Super Bowl Sunday is almost as well known for its glitzy new television commercials as for the fact that a football game is played in between. Those brief videos often generate as much buzz as whoever happens to prevail on the field.

This year even Pope Francis is getting in on the act, releasing his own video message for Super Bowl Sunday.

“Great sporting events like today’s Super Bowl are highly symbolic, showing that it is possible to build a culture of encounter and a world of peace,” the pontiff said, in a text of the video released by the Vatican Sunday afternoon Rome time.

“By participating in sport, we are able to go beyond our own self-interest – and in a healthy way – we learn to sacrifice, to grow in fidelity and respect the rules,” he said, speaking in his native Spanish.

“May this year’s Super Bowl be a sign of peace, friendship and solidarity for the world,” Francis said.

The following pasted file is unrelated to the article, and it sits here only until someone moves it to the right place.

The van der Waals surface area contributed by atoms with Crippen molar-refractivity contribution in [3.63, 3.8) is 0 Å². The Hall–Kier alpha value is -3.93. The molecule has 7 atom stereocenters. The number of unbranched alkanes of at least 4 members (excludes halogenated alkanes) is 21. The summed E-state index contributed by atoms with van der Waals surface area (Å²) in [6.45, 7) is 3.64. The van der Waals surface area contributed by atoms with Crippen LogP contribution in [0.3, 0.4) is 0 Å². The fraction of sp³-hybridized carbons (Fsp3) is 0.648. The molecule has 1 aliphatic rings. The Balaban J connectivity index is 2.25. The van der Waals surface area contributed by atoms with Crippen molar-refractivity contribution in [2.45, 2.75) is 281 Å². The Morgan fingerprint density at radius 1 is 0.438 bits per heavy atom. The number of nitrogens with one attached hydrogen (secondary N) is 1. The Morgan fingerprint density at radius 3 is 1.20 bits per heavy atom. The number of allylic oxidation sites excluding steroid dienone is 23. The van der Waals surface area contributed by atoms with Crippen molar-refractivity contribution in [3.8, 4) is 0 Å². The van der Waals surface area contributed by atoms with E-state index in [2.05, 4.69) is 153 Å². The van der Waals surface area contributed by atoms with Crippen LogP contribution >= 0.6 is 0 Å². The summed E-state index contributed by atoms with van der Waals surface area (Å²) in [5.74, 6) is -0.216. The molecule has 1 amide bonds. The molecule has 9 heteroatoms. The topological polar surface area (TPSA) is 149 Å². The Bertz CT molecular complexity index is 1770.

This is the first time a pope has issued such a message specifically for America’s biggest annual sporting event, but certainly not the first time the Argentinian pontiff, an avid soccer fan, has addressed the potential of sports to build bridges.

For the World Cup in 2014, for instance, Francis issued a message calling on sports to help overcome selfishness, greed and racism.

“To win, one must overcome individualism, selfishness, all forms of racism, intolerance and manipulation of people.” He said being “greedy” in football, as in life, is an obstacle.

“Let nobody turn their back on society and feel excluded!” he said. “No to segregation! No to racism!”

Pope Francis has also organized two “Matches for Peace,” drawing big-name soccer stars from around the world for exhibition games in Rome’s Olympic Stadium.

There was no word from the Vatican on Sunday on whether Francis would actually watch the Super Bowl, which airs at 12:30 a.m. in Rome – and certainly, no hint as to whether he’d be rooting for either the Atlanta Falcons or the New England Patriots!

Each year the Super Bowl draws an audience in the United States and abroad estimated at more than 100 million viewers, making it one of the most-watched athletic competitions in the world. Francis, however, may take some comfort in the fact that the 2014 World Cup final was estimated to have garnered almost one billion viewers worldwide, leaving his beloved soccer still comfortably ahead in the audience size contest.